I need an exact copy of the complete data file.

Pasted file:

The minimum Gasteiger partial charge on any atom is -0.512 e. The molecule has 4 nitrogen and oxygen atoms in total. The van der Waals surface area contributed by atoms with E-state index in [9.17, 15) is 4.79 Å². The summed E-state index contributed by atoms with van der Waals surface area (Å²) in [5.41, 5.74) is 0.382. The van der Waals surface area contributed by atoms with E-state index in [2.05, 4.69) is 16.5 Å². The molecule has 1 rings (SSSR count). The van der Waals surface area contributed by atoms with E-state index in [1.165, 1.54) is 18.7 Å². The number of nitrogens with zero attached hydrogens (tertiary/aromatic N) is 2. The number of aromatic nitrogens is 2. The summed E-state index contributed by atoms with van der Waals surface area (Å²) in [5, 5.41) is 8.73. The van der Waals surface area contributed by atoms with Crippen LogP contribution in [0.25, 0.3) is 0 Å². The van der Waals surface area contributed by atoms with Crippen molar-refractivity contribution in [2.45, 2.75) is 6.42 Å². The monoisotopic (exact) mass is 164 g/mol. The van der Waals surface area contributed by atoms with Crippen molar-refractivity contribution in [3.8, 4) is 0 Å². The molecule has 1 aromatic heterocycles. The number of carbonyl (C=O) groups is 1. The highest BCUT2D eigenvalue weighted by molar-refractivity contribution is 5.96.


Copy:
The minimum Gasteiger partial charge on any atom is -0.512 e. The molecule has 4 nitrogen and oxygen atoms in total. The van der Waals surface area contributed by atoms with E-state index in [9.17, 15) is 4.79 Å². The summed E-state index contributed by atoms with van der Waals surface area (Å²) in [5.41, 5.74) is 0.382. The van der Waals surface area contributed by atoms with E-state index in [2.05, 4.69) is 16.5 Å². The molecule has 1 rings (SSSR count). The van der Waals surface area contributed by atoms with E-state index in [1.165, 1.54) is 18.7 Å². The number of nitrogens with zero attached hydrogens (tertiary/aromatic N) is 2. The number of aromatic nitrogens is 2. The summed E-state index contributed by atoms with van der Waals surface area (Å²) in [5, 5.41) is 8.73. The van der Waals surface area contributed by atoms with Crippen LogP contribution in [0.25, 0.3) is 0 Å². The van der Waals surface area contributed by atoms with Crippen molar-refractivity contribution in [2.45, 2.75) is 6.42 Å². The monoisotopic (exact) mass is 164 g/mol. The van der Waals surface area contributed by atoms with Crippen molar-refractivity contribution in [3.8, 4) is 0 Å². The molecule has 1 aromatic heterocycles. The number of carbonyl (C=O) groups is 1. The highest BCUT2D eigenvalue weighted by molar-refractivity contribution is 5.96.